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The Customer as a Development Partner

Develop Your Product/Service Around What The Customer Wants To Pay For
I have been mentoring and coaching aspiring entrepreneurs for a few years and there are often two big problems with their perspective:

  1. They assume their idea is really valid and don’t bother to verify the existence of the problem or the need for a solution with other people.
  2. They develop the features of the product or service based only on their opinion of the problem and solution required.

Both problems are related, of course. The fact is many starter-uppers get an idea and build their product full-blown because they are so excited. One of my pet peeves is when developers spend 90% of the time developing the product when they should spend it developing the customer.

You are NOT your customer; only the customer is the customer. It does’t matter how passionately you believe in your product or service, only how other people feel about it. If you are the only person who:

  1. Has the problem
  2. Urgently needs a solution
  3. Sees your product/service as a compelling solution

…you have a problem.

Unless a LOT of people agree with the three critical statements above, you really don’t have a product or service to build a business around.

Enough negativity, already. How do you make sure you are putting together a business based on something people with actually buy?  You ask them! Duh.  This is called Customer Investigation and it’s a process of interviewing a lot of people who roughly fit your idea of the typical customer to verify that other people actually have the problem, urgently need a solution, and find your product/service to be compelling. Until you do this, you really don’t know how to design a successful product, where the pain is greatest and which features they will find most appealing.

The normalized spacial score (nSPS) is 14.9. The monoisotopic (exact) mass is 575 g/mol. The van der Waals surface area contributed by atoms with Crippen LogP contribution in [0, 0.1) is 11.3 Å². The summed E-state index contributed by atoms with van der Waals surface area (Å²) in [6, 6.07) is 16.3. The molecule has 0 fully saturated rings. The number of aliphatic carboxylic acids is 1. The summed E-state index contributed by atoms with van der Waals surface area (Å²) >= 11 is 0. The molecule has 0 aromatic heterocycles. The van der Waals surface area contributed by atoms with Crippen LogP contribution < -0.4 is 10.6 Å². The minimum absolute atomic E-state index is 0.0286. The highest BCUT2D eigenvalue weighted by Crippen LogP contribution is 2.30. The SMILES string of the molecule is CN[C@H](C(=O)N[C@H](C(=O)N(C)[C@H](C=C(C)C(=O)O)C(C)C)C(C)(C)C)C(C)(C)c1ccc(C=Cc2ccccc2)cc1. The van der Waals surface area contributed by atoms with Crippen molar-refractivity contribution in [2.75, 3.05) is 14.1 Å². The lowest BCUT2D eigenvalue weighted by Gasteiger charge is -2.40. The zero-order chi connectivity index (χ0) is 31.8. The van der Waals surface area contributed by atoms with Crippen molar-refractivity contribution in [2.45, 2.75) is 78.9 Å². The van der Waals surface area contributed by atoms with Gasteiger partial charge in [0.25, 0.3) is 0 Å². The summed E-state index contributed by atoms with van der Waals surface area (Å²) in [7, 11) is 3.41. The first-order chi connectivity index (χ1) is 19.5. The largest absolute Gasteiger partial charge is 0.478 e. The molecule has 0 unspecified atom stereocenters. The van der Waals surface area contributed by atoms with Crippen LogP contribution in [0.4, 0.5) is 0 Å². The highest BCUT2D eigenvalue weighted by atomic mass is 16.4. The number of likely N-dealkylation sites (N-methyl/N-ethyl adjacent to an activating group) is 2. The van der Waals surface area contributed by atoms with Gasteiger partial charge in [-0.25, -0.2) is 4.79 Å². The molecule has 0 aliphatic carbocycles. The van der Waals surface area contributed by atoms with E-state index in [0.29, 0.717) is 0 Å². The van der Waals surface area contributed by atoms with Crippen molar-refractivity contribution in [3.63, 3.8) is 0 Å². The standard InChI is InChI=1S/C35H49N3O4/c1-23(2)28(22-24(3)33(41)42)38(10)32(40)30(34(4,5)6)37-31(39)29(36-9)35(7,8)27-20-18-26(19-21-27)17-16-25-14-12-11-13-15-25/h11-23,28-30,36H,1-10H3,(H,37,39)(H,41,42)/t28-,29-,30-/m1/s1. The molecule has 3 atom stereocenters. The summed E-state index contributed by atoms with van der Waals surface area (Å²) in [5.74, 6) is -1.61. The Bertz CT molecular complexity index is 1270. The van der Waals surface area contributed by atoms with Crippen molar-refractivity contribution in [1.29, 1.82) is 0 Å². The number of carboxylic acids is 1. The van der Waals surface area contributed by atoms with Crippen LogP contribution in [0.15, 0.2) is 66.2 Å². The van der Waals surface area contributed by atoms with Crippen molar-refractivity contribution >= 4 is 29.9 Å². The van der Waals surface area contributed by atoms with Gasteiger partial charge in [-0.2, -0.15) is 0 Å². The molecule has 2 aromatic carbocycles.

Treat your prospective customer like a development partner. They will tell you what they will pay for. And don’t build the full-blown product until you establish the Minimum Viable Product, the fewest features that solve the most impactful problems, the ones with the highest degree of pain or need for gain.

In Startup Assembly Manual, there’s a seven-step process to this investigation process that will insure actionable feedback. It starts with establishing a non-threatening contact and uses solution illustrative devices (mock-ups or prototypes) to transfer the value proposition, then involves a method of analyzing and tweaking and re-presenting the benefit statements to make sure you understand where the customer is coming from and where you should be going.

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